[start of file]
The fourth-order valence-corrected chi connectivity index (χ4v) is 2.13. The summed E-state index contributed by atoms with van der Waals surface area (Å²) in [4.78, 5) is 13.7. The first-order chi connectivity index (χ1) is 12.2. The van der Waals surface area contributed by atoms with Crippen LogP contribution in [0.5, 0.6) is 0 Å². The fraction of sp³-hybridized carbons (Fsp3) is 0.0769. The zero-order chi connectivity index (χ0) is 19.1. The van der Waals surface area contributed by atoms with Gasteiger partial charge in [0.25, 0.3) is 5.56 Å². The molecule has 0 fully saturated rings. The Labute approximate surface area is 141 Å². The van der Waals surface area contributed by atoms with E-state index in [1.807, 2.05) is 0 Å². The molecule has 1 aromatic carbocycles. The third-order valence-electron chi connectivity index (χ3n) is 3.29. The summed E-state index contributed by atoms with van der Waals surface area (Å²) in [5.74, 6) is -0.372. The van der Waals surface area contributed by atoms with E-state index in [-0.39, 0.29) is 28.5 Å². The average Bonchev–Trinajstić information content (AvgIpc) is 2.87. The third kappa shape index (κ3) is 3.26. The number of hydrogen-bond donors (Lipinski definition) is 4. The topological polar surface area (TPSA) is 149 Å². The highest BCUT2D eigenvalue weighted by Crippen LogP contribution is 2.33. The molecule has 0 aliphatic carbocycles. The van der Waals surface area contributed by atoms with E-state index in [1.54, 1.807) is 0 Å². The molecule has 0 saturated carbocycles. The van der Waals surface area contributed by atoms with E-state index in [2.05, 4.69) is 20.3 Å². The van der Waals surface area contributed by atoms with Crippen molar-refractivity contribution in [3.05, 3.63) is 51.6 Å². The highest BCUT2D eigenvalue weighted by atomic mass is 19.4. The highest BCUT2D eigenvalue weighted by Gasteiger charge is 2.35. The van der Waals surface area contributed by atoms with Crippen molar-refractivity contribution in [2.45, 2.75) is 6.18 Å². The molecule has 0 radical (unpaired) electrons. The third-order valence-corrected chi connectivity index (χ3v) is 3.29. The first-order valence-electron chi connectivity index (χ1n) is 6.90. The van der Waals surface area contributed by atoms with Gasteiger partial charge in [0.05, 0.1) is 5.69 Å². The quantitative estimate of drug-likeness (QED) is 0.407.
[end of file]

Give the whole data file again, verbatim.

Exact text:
The fourth-order valence-corrected chi connectivity index (χ4v) is 2.13. The summed E-state index contributed by atoms with van der Waals surface area (Å²) in [4.78, 5) is 13.7. The first-order chi connectivity index (χ1) is 12.2. The van der Waals surface area contributed by atoms with Crippen LogP contribution in [0.5, 0.6) is 0 Å². The fraction of sp³-hybridized carbons (Fsp3) is 0.0769. The zero-order chi connectivity index (χ0) is 19.1. The van der Waals surface area contributed by atoms with Gasteiger partial charge in [0.25, 0.3) is 5.56 Å². The molecule has 0 fully saturated rings. The Labute approximate surface area is 141 Å². The van der Waals surface area contributed by atoms with E-state index in [1.807, 2.05) is 0 Å². The molecule has 1 aromatic carbocycles. The third-order valence-electron chi connectivity index (χ3n) is 3.29. The summed E-state index contributed by atoms with van der Waals surface area (Å²) in [5.74, 6) is -0.372. The van der Waals surface area contributed by atoms with E-state index in [-0.39, 0.29) is 28.5 Å². The average Bonchev–Trinajstić information content (AvgIpc) is 2.87. The third kappa shape index (κ3) is 3.26. The number of hydrogen-bond donors (Lipinski definition) is 4. The topological polar surface area (TPSA) is 149 Å². The highest BCUT2D eigenvalue weighted by Crippen LogP contribution is 2.33. The molecule has 0 aliphatic carbocycles. The van der Waals surface area contributed by atoms with E-state index in [1.54, 1.807) is 0 Å². The molecule has 0 saturated carbocycles. The van der Waals surface area contributed by atoms with E-state index in [2.05, 4.69) is 20.3 Å². The van der Waals surface area contributed by atoms with Crippen molar-refractivity contribution in [3.05, 3.63) is 51.6 Å². The highest BCUT2D eigenvalue weighted by atomic mass is 19.4. The highest BCUT2D eigenvalue weighted by Gasteiger charge is 2.35. The van der Waals surface area contributed by atoms with Crippen molar-refractivity contribution in [2.45, 2.75) is 6.18 Å². The molecule has 0 radical (unpaired) electrons. The third-order valence-corrected chi connectivity index (χ3v) is 3.29. The first-order valence-electron chi connectivity index (χ1n) is 6.90. The van der Waals surface area contributed by atoms with Gasteiger partial charge in [0.05, 0.1) is 5.69 Å². The quantitative estimate of drug-likeness (QED) is 0.407.